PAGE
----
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General Techniques
By: Andrew S. Rosz

South Florida Professional Tennis Instruction
Hollywood, Florida
(954) 922-8040


  1. They hit the ball too hard
  2. They have too much motion in their strokes

A simple cure for these two most common stroke errors... For all balls that bounce before you hit them; use a proportional racket swing depending on your physical location on the court.

  • Deep back court position.... hit with full swing and full power (Remember, full power is only 60% of the total power you are capable of)
  • Mid court position.......... hit with compact swing and reduced power
  • Front court position........ hit with no swing per se and very little power


Tennis Machine #1 (from the waist up)

  1. Never accommodates TM2
  2. Provides for only 20% of the total backswing movement
  3. Is where all the consistency is found in tennis if TM2 is doing its job
  4. Produces the strokes

Tennis Machine #2 (from the waist down)

  1. Always accommodates TM1
  2. Provides for 80% of the total backswing movement
  3. Responsible for getting TM1 into the optimum position (like the game of chicken children play in a shallow swimming pool with two people per team)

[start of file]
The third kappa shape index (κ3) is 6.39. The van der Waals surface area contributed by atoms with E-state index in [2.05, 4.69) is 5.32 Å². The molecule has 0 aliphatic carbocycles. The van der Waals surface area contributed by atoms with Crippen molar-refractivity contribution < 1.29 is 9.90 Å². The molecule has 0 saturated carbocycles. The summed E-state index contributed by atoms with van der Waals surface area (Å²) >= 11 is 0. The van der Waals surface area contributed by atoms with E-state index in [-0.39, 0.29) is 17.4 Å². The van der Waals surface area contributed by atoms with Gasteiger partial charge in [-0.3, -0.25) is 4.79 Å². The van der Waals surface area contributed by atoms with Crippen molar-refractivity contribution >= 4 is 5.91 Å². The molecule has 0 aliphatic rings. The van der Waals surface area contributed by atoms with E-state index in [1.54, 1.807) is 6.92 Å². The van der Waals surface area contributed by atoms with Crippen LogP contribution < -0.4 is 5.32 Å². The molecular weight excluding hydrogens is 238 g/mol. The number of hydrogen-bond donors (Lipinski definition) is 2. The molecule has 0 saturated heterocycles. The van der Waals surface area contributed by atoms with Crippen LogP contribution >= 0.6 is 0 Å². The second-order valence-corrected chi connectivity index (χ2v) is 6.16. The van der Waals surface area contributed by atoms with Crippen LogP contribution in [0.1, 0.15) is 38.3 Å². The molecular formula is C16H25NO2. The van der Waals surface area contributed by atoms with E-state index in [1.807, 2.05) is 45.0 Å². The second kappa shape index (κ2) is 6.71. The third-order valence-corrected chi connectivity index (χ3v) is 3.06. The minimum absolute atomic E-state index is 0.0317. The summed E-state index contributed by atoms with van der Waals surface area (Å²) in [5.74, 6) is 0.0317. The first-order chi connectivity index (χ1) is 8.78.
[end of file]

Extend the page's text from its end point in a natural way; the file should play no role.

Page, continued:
4. Properly positions TM1 with appropriate running, footwork, bending, turning sideways, etc.


General Characteristics of All Ready Positions:

  1. It should be comfortable so that you could remain in that position for long periods if required to do so
  2. It is a motionless position
  3. Body weight is equally distributed among both feet
  4. It is a neutral position favoring neither forehand or backhand

Techniques of the Proper Groundstroke Ready Position:

  1. Hand(s) hold racket loosely, one hand on grip, one hand on throat (with thumb on top edge of throat)
  2. Hand(s) hold racket so that racket head is perpendicular to the ground
  3. Stand facing forward with knees slightly bent
  4. Your physical location is near the baseline directly behind the middle target point
  5. Check your grip after every shot (push with your thumb to adjust grip)
  6. Recover quickly; the stroke is not over until both TM1 and TM2 are in the ready position again awaiting the next stroke

Note: Each of the tennis tips outlined above are more fully discussed in a series of expertly-written tennis instruction training manuals and book publications for players who prefer to be "self-taught."  For more information on our world-renowned SFPTI tennis instruction training manuals and book publications CLICK HERE.


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